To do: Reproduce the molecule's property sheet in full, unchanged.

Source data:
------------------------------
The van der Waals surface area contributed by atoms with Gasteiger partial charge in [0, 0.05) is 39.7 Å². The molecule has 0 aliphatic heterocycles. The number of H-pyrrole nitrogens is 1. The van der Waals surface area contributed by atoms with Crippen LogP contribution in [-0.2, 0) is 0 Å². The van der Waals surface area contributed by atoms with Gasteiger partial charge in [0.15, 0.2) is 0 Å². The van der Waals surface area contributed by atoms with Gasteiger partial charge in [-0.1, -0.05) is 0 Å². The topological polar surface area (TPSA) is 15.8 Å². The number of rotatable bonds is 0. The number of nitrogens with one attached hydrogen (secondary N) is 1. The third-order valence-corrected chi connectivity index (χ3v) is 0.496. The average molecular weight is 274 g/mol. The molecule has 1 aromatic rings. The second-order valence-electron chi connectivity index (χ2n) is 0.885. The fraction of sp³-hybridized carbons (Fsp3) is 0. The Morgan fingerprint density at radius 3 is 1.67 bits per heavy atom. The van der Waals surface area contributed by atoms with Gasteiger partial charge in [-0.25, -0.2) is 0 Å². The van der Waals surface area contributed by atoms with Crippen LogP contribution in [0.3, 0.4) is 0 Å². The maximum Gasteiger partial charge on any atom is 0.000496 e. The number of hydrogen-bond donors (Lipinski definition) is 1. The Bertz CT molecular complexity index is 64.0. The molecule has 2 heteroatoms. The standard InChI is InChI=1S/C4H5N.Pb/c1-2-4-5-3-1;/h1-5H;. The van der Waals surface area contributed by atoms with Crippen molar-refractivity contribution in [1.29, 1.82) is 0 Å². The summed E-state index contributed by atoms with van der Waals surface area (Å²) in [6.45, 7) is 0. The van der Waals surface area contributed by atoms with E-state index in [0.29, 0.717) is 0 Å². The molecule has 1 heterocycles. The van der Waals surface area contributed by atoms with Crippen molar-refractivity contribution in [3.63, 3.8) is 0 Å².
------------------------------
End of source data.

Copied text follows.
The van der Waals surface area contributed by atoms with Gasteiger partial charge in [0, 0.05) is 39.7 Å². The molecule has 0 aliphatic heterocycles. The number of H-pyrrole nitrogens is 1. The van der Waals surface area contributed by atoms with Crippen LogP contribution in [-0.2, 0) is 0 Å². The van der Waals surface area contributed by atoms with Gasteiger partial charge in [0.15, 0.2) is 0 Å². The van der Waals surface area contributed by atoms with Gasteiger partial charge in [-0.1, -0.05) is 0 Å². The topological polar surface area (TPSA) is 15.8 Å². The number of rotatable bonds is 0. The number of nitrogens with one attached hydrogen (secondary N) is 1. The third-order valence-corrected chi connectivity index (χ3v) is 0.496. The average molecular weight is 274 g/mol. The molecule has 1 aromatic rings. The second-order valence-electron chi connectivity index (χ2n) is 0.885. The fraction of sp³-hybridized carbons (Fsp3) is 0. The Morgan fingerprint density at radius 3 is 1.67 bits per heavy atom. The van der Waals surface area contributed by atoms with Gasteiger partial charge in [-0.25, -0.2) is 0 Å². The van der Waals surface area contributed by atoms with Crippen LogP contribution in [0.3, 0.4) is 0 Å². The maximum Gasteiger partial charge on any atom is 0.000496 e. The number of hydrogen-bond donors (Lipinski definition) is 1. The Bertz CT molecular complexity index is 64.0. The molecule has 2 heteroatoms. The standard InChI is InChI=1S/C4H5N.Pb/c1-2-4-5-3-1;/h1-5H;. The van der Waals surface area contributed by atoms with Crippen molar-refractivity contribution in [1.29, 1.82) is 0 Å². The summed E-state index contributed by atoms with van der Waals surface area (Å²) in [6.45, 7) is 0. The van der Waals surface area contributed by atoms with E-state index in [0.29, 0.717) is 0 Å². The molecule has 1 heterocycles. The van der Waals surface area contributed by atoms with Crippen molar-refractivity contribution in [3.63, 3.8) is 0 Å².